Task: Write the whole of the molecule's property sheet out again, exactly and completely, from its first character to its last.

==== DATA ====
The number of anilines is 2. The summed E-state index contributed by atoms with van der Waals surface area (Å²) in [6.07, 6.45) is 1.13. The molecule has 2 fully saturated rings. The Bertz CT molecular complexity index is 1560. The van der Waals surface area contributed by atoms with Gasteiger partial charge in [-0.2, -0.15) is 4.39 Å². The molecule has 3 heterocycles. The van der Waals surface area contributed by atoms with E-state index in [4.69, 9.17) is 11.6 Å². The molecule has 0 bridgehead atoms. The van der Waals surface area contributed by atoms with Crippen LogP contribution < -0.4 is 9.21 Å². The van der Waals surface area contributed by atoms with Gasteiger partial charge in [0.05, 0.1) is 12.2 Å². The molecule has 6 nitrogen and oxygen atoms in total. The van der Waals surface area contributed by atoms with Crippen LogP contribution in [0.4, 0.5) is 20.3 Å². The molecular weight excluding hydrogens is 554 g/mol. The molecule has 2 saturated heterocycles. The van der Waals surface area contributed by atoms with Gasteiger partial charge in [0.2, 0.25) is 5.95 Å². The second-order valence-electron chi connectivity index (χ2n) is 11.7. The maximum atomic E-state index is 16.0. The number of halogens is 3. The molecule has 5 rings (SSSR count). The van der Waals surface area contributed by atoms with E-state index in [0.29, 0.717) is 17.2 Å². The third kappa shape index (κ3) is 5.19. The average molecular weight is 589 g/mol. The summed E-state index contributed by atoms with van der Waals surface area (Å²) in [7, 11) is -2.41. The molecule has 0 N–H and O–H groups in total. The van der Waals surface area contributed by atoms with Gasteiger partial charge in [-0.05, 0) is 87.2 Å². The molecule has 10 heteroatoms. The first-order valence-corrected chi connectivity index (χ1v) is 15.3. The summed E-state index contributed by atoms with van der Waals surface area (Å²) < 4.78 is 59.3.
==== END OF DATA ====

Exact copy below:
The number of anilines is 2. The summed E-state index contributed by atoms with van der Waals surface area (Å²) in [6.07, 6.45) is 1.13. The molecule has 2 fully saturated rings. The Bertz CT molecular complexity index is 1560. The van der Waals surface area contributed by atoms with Gasteiger partial charge in [-0.2, -0.15) is 4.39 Å². The molecule has 3 heterocycles. The van der Waals surface area contributed by atoms with E-state index in [4.69, 9.17) is 11.6 Å². The molecule has 0 bridgehead atoms. The van der Waals surface area contributed by atoms with Crippen LogP contribution < -0.4 is 9.21 Å². The van der Waals surface area contributed by atoms with Gasteiger partial charge in [0.05, 0.1) is 12.2 Å². The molecule has 6 nitrogen and oxygen atoms in total. The van der Waals surface area contributed by atoms with Crippen LogP contribution in [0.4, 0.5) is 20.3 Å². The molecular weight excluding hydrogens is 554 g/mol. The molecule has 2 saturated heterocycles. The van der Waals surface area contributed by atoms with Gasteiger partial charge in [0.2, 0.25) is 5.95 Å². The second-order valence-electron chi connectivity index (χ2n) is 11.7. The maximum atomic E-state index is 16.0. The number of halogens is 3. The molecule has 5 rings (SSSR count). The van der Waals surface area contributed by atoms with E-state index in [0.29, 0.717) is 17.2 Å². The third kappa shape index (κ3) is 5.19. The average molecular weight is 589 g/mol. The summed E-state index contributed by atoms with van der Waals surface area (Å²) in [7, 11) is -2.41. The molecule has 0 N–H and O–H groups in total. The van der Waals surface area contributed by atoms with Gasteiger partial charge in [-0.05, 0) is 87.2 Å². The molecule has 10 heteroatoms. The first-order valence-corrected chi connectivity index (χ1v) is 15.3. The summed E-state index contributed by atoms with van der Waals surface area (Å²) < 4.78 is 59.3.